Just over a year ago, Henry Manice and Naveen Pawar of Mighty Squirrel brewery were feeling giddy. Having recently opened their massive taproom in Waltham, they were putting the finishing touches on the space — in particular, plans for a function room — when the pandemic stopped them in their tracks.
Today, they’ve hit a new stride. Working with their landlord, they created a huge turf-covered patio over their parking lot with more than 300 outdoor seats. QR codes let people order beers from their tables. The lines get so long on weekends that they hand out frisbees to customers to entertain themselves on a nearby lawn.
The duo joined Representative Katherine Clark at their brewery on Thursday to acknowledge Small Business Week, where they credited the Small Business Administration’s aid programs with helping them keep their business afloat.
“We were in a pretty serious financial jam in order to continue making good with our employees and our landlord,” Manice said, explaining that he was able to use Paycheck Protection Program funds to pay his workers while he invested in HVAC equipment and the patio build-out. “Having the government offer that funding and the belief that we could power through things . . . it’s just absolutely critical.”
Clark hosted a roundtable event with Manice, Pawar, and other local business owners, who shared stories of the past year navigating both the pandemic and the various funding programs the government offered as a life raft. While the SBA programs were frustrating at the start — a good number of small businesses fell through the cracks at first — many attendees said they were grateful.
“I didn’t know how we were going to make it,” said Jeff Abellard, owner of Bistro 781 in Waltham. He said the federal funding, plus the willingness of Waltham’s civic leaders to open up its main artery, Moody Street, to pedestrians, created “a ripple effect” that helped businesses throughout the town survive.
And Lorenzo Tereiro, owner of La Qchara in Melrose, said the Paycheck Protection Program funds allowed him to keep his staff on payroll and helped him keep paying his vendors. “I cannot be more thankful for having the opportunity to receive such funds, and for them to be forgiven,” he said.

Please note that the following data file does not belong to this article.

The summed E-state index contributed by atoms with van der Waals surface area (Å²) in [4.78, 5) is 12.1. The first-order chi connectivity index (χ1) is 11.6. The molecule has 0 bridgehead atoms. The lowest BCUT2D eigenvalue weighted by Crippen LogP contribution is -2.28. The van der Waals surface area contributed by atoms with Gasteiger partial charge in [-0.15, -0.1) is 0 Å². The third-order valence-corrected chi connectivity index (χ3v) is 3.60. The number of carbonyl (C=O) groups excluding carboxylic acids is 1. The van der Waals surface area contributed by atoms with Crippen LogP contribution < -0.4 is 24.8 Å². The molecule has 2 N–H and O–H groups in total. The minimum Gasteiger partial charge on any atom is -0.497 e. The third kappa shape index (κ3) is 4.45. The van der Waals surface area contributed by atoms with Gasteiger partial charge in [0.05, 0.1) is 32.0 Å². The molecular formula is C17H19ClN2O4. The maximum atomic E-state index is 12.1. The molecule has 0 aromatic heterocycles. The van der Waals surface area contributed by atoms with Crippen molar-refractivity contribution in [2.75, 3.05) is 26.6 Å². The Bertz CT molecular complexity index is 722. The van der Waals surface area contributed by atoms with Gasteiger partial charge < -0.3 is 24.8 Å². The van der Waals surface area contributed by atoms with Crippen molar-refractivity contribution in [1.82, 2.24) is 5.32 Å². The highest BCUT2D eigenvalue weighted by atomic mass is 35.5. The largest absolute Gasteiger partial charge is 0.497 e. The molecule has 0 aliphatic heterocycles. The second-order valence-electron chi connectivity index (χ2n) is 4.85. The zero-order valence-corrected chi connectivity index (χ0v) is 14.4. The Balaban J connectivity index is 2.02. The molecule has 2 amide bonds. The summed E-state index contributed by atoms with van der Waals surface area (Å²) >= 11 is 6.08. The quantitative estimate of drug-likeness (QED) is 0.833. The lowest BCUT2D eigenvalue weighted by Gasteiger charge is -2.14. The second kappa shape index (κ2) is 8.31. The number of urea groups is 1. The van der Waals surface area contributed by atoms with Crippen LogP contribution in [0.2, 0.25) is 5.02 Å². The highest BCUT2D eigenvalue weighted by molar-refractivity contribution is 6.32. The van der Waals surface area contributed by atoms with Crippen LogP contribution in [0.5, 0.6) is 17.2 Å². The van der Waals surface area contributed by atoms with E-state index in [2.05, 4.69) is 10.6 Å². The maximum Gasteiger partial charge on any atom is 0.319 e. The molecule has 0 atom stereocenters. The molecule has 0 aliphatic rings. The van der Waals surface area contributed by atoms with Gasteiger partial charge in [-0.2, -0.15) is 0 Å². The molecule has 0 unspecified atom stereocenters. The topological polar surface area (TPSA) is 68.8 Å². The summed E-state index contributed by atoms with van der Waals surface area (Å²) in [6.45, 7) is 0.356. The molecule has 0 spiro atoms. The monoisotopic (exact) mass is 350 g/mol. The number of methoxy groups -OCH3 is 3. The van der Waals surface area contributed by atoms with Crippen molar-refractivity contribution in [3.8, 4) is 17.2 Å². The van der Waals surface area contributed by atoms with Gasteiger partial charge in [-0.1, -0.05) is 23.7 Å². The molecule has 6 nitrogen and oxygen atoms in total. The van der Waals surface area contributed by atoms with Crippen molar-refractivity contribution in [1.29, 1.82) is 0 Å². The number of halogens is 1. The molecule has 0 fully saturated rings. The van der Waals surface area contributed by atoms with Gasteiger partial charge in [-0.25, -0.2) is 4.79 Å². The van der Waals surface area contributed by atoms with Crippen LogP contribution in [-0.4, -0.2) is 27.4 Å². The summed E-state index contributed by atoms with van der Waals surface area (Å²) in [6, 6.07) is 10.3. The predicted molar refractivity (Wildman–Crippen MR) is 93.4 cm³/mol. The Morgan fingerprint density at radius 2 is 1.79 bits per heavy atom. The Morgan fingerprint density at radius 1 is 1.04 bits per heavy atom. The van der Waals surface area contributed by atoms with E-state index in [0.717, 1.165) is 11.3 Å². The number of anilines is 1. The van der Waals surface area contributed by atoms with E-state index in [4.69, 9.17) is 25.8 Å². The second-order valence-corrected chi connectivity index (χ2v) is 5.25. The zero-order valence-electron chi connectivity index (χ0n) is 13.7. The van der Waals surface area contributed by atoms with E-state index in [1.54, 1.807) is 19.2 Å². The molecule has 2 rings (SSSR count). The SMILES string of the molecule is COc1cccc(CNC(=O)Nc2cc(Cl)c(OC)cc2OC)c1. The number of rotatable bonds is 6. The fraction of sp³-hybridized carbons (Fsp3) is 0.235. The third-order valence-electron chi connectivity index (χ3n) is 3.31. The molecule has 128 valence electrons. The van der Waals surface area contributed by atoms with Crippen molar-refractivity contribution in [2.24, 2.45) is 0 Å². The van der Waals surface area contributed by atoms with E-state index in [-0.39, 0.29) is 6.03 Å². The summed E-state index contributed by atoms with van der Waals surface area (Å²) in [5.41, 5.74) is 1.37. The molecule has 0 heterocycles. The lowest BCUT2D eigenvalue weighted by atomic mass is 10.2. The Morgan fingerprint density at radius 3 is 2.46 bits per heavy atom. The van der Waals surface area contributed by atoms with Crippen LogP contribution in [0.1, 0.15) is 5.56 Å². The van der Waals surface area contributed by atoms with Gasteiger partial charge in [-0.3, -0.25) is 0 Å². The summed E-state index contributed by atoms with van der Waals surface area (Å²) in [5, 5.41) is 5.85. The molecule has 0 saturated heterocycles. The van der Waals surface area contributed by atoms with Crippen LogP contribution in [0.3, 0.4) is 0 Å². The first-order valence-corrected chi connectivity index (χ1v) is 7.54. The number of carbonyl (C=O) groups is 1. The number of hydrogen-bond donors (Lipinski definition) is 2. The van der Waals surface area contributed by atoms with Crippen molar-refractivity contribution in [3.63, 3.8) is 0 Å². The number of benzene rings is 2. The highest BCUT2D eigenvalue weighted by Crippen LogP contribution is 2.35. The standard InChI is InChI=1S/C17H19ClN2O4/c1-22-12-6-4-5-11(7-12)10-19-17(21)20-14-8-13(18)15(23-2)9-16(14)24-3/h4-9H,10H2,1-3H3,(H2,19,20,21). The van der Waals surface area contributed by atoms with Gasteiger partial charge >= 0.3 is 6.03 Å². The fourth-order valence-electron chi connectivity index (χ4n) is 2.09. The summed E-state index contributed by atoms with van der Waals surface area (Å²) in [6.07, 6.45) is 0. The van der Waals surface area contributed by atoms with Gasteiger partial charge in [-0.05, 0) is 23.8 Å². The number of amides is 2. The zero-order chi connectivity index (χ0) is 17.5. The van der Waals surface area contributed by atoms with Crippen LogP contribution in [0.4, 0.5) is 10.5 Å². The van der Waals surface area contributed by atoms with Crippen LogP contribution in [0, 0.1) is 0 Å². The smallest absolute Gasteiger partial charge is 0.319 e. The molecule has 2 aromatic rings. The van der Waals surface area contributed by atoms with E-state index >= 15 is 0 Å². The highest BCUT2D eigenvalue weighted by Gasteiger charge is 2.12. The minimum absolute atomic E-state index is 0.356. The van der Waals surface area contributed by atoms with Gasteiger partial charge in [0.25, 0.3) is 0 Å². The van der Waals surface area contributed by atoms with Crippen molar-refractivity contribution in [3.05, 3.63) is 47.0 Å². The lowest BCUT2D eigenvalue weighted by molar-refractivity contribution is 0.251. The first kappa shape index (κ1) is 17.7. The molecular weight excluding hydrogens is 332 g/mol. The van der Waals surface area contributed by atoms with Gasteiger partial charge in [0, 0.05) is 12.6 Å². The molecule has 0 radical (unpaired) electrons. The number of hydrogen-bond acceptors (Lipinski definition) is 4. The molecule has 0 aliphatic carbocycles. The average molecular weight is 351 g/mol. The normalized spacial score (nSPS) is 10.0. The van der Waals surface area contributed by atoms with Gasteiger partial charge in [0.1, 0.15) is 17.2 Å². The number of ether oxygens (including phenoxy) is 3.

Clark said it was heartening to hear from small business owners who have contorted themselves to make things work throughout the past year.
“We know that we’re not out of the woods, but to hear the stories of how small business owners are able to use those funds and to have them described as a lifeline — which is a word I hear business owners use over and over — is gratifying,” Clark said.
This week also marks the start of the application process for the Restaurant Revitalization Fund, the $28.6 billion grant program that was created as part of the American Rescue Plan. The SBA reported that in the first two days since it opened to women, veterans, and socially and economically disadvantaged restaurant owners, it had received 186,200 applications, 61,700 of which were businesses with under $500,000 in annual pre-pandemic revenues.
Some business owners said they were seeing hiccups, however, in the early days of the new fund.
Jen Ziskin, the owner of three restaurants in the area, Heritage of Sherborn and La Morra and Punch Bowl in Brookline, said she had been eager to apply to the fund. “We were preparing for this for weeks,” she said. So she was surprised to learn only two of her three restaurants were eligible, as the Heritage did well enough revenue-wise last year that it didn’t qualify.
Ziskin said it was frustrating that the application didn’t account for all the expenses she had to lay out last year to create outdoor dining for the space. “I’m just fearful that there isn’t enough money and we need to make sure everyone gets what they need,” she said.
Clark acknowledged that creating funding opportunities for small businesses has been a series of fits and starts in Congress, but she said she’s committed to ensuring they get the long-term support they need to see economic recovery in the years ahead.
“I think it is our job in Congress to continue to look at the systems of how we got here and how the pandemic caused this almost instantaneous collapse,” she said, stressing the need for more fundamental support for child-care, transportation, and job programs.
“We can’t turn away from that now that we are starting to get vaccinated and consumer confidence is returning,” Clark said. “We have to make sure that we’re addressing those systemic pieces that so many of these owners talked about.”